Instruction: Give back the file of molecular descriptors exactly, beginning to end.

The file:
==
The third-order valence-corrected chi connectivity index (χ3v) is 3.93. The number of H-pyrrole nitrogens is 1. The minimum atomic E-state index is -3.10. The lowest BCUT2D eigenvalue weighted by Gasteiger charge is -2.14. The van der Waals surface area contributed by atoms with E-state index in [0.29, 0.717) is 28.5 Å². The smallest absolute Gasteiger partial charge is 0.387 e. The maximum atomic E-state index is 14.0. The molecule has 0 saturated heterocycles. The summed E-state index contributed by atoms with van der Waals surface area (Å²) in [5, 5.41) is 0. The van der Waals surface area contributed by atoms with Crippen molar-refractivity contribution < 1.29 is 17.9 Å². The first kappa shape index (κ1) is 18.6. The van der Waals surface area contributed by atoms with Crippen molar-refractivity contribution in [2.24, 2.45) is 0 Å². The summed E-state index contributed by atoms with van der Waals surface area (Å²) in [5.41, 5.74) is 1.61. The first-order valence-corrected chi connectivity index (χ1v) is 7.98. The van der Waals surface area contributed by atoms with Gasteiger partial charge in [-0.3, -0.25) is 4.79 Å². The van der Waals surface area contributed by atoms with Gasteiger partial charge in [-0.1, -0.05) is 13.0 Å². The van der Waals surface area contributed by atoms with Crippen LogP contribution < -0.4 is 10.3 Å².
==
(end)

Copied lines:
The third-order valence-corrected chi connectivity index (χ3v) is 3.93. The number of H-pyrrole nitrogens is 1. The minimum atomic E-state index is -3.10. The lowest BCUT2D eigenvalue weighted by Gasteiger charge is -2.14. The van der Waals surface area contributed by atoms with E-state index in [0.29, 0.717) is 28.5 Å². The smallest absolute Gasteiger partial charge is 0.387 e. The maximum atomic E-state index is 14.0. The molecule has 0 saturated heterocycles. The summed E-state index contributed by atoms with van der Waals surface area (Å²) in [5, 5.41) is 0. The van der Waals surface area contributed by atoms with Crippen molar-refractivity contribution < 1.29 is 17.9 Å². The first kappa shape index (κ1) is 18.6. The van der Waals surface area contributed by atoms with Crippen molar-refractivity contribution in [2.24, 2.45) is 0 Å². The summed E-state index contributed by atoms with van der Waals surface area (Å²) in [5.41, 5.74) is 1.61. The first-order valence-corrected chi connectivity index (χ1v) is 7.98. The van der Waals surface area contributed by atoms with Gasteiger partial charge in [-0.3, -0.25) is 4.79 Å². The van der Waals surface area contributed by atoms with Gasteiger partial charge in [-0.1, -0.05) is 13.0 Å². The van der Waals surface area contributed by atoms with Crippen LogP contribution < -0.4 is 10.3 Å².